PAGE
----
Second, intertheoretic comparisons concern the issue that theories might be hard to compare. For example, utilitarianism and deontology seem hard to compare because utilitarians can use the expected value of an action to determine a moral rightness score while deontology tends to be binary; one might have a rule that one should not lie, but the degree of moral rightness is hard to determine.
Third, there is the problem of infinite regress. The foundational principle of the framework of moral uncertainty is that one cannot be completely sure that one’s preferred moral theory is correct. To account for this uncertainty, one can use moral uncertainty methods like the maximize-expected- moral-rightness criterion. However, this method might be wrong as well. One could have made a reasoning error, as is common throughout history. So, one should account for this uncertainty. This uncertainty pertains throughout every layer of fixes. Therefore, one can never be completely sure of the theory or method one uses, leading to infinite regress. 

How do these flaws affect my argument? MacAskill et al. (2020) correctly argue that the interaction effect complicates the argument I have made. However, I have discussed some of these interaction effects in Section 3, and there do not seem to be interaction effects that flip the outcome; these complications should merely decrease the strength of my argument. Similarly, the issue of intertheoretic comparisons complicates calculating the maximize-expected-moral-rightness criterion. Still, the effect on the thesis of this essay seems minimal; the argument of the asymmetry of the stakes still applies, but the amount of asymmetry might be harder to establish. Lastly, infinite regress is challenging, but this problem applies to any theory of moral decision-making processes (MacAskill et al., 2020). Generally, an unsolved problem in a methodology decreases one’s confidence in arguments resulting from the methodology, and this applies here as well. To sum up, methodological problems decrease the strength of my argument, but do not invalidate them. 

I finish this section with a recommendation by MacAskill (2022). He recommends that given moral uncertainty, a generally good approach is to keep options open. We have seen tremendous moral change throughout history, from abolitionism to women’s rights, and therefore we should expect new moral insights in the future. Because of this argument, the moral framework with which to steer AI should be flexible to include future insights. This is also in line with the two definitions by Bostrom and Ord in Section 2, where they use ‘desirable future development’ and ‘value’ to make their definition future-proof.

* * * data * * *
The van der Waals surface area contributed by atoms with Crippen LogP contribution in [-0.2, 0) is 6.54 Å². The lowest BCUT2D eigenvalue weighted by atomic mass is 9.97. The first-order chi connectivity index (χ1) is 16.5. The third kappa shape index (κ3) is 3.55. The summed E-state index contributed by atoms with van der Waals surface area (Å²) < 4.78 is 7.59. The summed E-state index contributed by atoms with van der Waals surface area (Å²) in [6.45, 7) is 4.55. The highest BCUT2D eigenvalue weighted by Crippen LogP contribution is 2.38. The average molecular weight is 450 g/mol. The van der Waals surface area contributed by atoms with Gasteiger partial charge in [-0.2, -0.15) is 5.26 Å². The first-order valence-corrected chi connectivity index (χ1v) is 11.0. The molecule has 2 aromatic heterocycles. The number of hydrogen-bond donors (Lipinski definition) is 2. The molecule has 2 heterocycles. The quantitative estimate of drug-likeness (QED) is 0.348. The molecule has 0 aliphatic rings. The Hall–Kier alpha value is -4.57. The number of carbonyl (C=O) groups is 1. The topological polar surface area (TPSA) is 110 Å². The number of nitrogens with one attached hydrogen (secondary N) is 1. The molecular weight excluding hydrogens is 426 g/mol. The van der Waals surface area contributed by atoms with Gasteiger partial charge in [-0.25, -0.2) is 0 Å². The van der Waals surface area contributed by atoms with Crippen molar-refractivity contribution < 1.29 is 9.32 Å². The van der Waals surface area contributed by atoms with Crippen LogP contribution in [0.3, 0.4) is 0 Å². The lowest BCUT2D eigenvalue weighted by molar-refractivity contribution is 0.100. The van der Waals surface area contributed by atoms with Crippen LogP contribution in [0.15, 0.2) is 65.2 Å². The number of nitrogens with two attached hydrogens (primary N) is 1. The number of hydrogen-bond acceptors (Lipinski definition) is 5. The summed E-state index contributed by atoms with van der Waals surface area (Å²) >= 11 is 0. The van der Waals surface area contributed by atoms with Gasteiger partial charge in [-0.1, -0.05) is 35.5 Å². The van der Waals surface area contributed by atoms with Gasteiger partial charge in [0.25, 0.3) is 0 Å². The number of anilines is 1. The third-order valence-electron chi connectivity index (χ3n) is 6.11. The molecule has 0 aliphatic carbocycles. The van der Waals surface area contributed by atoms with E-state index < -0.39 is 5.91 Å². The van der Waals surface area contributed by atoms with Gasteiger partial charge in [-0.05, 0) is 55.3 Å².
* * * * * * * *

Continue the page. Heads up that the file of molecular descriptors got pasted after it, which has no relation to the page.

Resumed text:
5 Conclusion 

I have argued that all sentient life should be incorporated into the definition of existential risk. 

I started my argument by examining how existential risk is currently defined, where I observed that existential risk is focused on humans. In the following section, I argued sentience to be a necessary and sufficient condition for moral consideration for humans. Naturally, if other beings satisfy the condition of sentience, then they should also be morally considered. I showed that Earth-originating and intelligent are still lacking conditions to define who should be considered in an existential catastrophe.

Although this sentientist argument is strong, one must also consider the possibility it is wrong. After all, many people have extensively thought about these issues and still disagree. The framework of moral uncertainty provides tools to make decisions despite this uncertainty, one of which is the maximize-expected-moral-rightness criterion. Using this criterion, I showed that one should want to morally consider all sentient life due to the asymmetry of the stakes, even if one leans towards the perspective that not all sentient life deserves moral consideration. There are some methodological issues with the maximize-expected-moral-rightness criterion. These issues are described by interaction effects, intertheoretic comparisons, and infinite regress. I showed that these issues do weaken my argument, but there was no reason to invalidate the use and results of the criterion. Lastly, I noted that we should expect new moral insights in the future, as there have been many moral insights in the past. Therefore, the moral framework of existential risk should be future-proof. 

To conclude, one must include all sentient life to make the moral framework of AI more robust. The robustness of this moral framework could help in steering the powerful technology of AI into the right direction, creating a better universe for all.


I want to thank Martijn Klop, Freek van der Weij, Nadja Flechner, and Nathalie Kirch for their feedback throughout various stages of the writing process.